Janet Napolitano made the rounds of the Sunday talk shows yesterday.

Naturally, she defended Obama and the administration’s response to the disaster in the Gulf of Mexico.

Video, from FOX News Sunday.


CHRIS WALLACE: A number of Louisiana officials are saying that the Obama administration was slow to respond to this crisis. And I want to review the timeline of what has happened here. On April 20th, the explosion of the drilling platform. For days, BP and the Coast Guard say there is no leak. On April 24th, we’re told it’s leaking 1,000 barrels a day. On April 28th, the estimate is raised to 5,000 barrels a day. It’s not until April 29th, nine days after the accident, that the president makes his first statement about what is now called an incident of national significance.

Secretary Napolitano, should the administration have responded faster?

JANET NAPOLITANO: Oh, the administration responded with all hands on deck from day one. What happened is the situation itself evolved. The situation evolved from an explosion and a search-and-rescue mission to several days later the actual sinking of the rig. At that point in time, the oil was being burned off on the surface. To the next phase, was that the oil began to spread, and could not all and was not all being burned off on the surface. And then we had assets in place, already pre-deployed, more than 70 vessels, hundreds of thousands of feet of boom. The command center, the integrated command center the commandant referred to was already stood up, with the states involved from day one, I might say.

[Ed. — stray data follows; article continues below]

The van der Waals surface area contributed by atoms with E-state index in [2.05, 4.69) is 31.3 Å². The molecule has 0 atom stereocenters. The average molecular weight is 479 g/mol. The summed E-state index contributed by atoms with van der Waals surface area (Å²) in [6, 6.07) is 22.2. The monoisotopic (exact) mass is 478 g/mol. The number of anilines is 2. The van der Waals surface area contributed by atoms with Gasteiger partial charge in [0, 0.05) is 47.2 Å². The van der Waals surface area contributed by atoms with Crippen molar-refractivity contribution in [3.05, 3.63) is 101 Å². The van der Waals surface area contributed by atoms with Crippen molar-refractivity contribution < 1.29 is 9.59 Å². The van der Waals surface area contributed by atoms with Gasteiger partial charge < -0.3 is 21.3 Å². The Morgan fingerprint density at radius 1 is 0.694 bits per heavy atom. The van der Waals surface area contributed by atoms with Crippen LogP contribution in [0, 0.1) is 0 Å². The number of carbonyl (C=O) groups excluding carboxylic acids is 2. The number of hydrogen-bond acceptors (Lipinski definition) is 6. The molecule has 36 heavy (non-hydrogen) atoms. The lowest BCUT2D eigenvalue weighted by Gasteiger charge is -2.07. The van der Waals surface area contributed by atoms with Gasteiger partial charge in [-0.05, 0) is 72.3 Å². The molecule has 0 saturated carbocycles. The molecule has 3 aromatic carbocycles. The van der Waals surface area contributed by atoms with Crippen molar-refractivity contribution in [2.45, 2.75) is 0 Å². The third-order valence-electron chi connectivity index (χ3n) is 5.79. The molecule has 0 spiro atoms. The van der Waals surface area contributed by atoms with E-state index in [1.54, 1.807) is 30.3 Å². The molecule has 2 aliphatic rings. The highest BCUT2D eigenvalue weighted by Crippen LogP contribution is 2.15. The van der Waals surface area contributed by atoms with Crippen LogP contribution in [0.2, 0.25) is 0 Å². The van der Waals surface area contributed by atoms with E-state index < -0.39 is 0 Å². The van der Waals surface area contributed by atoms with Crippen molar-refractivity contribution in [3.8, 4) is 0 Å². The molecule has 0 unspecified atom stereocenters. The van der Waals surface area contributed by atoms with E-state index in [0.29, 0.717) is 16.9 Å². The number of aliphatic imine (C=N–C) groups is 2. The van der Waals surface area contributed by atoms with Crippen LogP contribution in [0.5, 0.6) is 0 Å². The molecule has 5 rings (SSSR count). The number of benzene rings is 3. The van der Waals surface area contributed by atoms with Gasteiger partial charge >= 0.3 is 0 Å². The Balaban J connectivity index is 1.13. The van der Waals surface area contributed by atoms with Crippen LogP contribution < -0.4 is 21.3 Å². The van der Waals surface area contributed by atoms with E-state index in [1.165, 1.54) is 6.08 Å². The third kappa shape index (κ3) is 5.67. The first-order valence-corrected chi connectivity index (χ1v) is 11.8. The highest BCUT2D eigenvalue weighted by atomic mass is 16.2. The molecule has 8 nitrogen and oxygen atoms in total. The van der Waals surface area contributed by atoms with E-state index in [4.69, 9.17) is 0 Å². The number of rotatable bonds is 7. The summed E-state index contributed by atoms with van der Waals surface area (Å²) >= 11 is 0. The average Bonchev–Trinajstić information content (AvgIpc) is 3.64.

WALLACE: You know some critics are saying this could be Obama’s Katrina.

NAPOLITANO: Yes, I think that is a total mischaracterization. I think we will be happy when all is said and done to be very transparent with all the activity that has happened really from the first hours of the explosion. And those questions will be asked and they’ll be answered. But the key fact of the matter is that this has been all hands on deck, across the federal government, with the states, with BP from the day of this incident.

Wallace clearly spelled out the timeline. Obama didn’t make a statement about the oil spill for NINE days.

Watch the White House press briefing, on April 29, 2010.

It’s the “BP oil spill” and BP’s problem. BP is the responsible party, the responding party.

Robert Gibbs and Napolitano did their best to spin their way out of the administration’s inexcusably slow response. But they failed. The timeline is what it is.


Q But some local officials are already complaining. It’s been nine days and they’re frustrated with the pace of the federal response. How do you respond to them?

SECRETARY NAPOLITANO: Well, BP is the responding party. We are overseeing them. We’re working very closely with all of the state and local partners. And, again, I think the key thing is that there has been the inability of BP to — through whatever methodologies they’re using to get this shut.

Q But you can’t just lay this on BP. I mean, the federal government certainly has a response to respond to a catastrophe like this —

SECRETARY NAPOLITANO: We understand that, but —

MR. GIBBS: But let’s understand, Chip, I think one of the things the Secretary is talking about, as per your example earlier on the Exxon Valdez, in 1990 the law was passed that didn’t allow an oil company to do what had been done and hand the bill to you and me. It was — it’s now the responsibility of the oil company, in this case BP, British Petroleum.

Understanding that — let’s understand over the course of the past many days the situation has changed several times. The well was initially recapped. Then it wasn’t capped. We found, as of yesterday, additional breaches. Our response has been commensurate with that each time.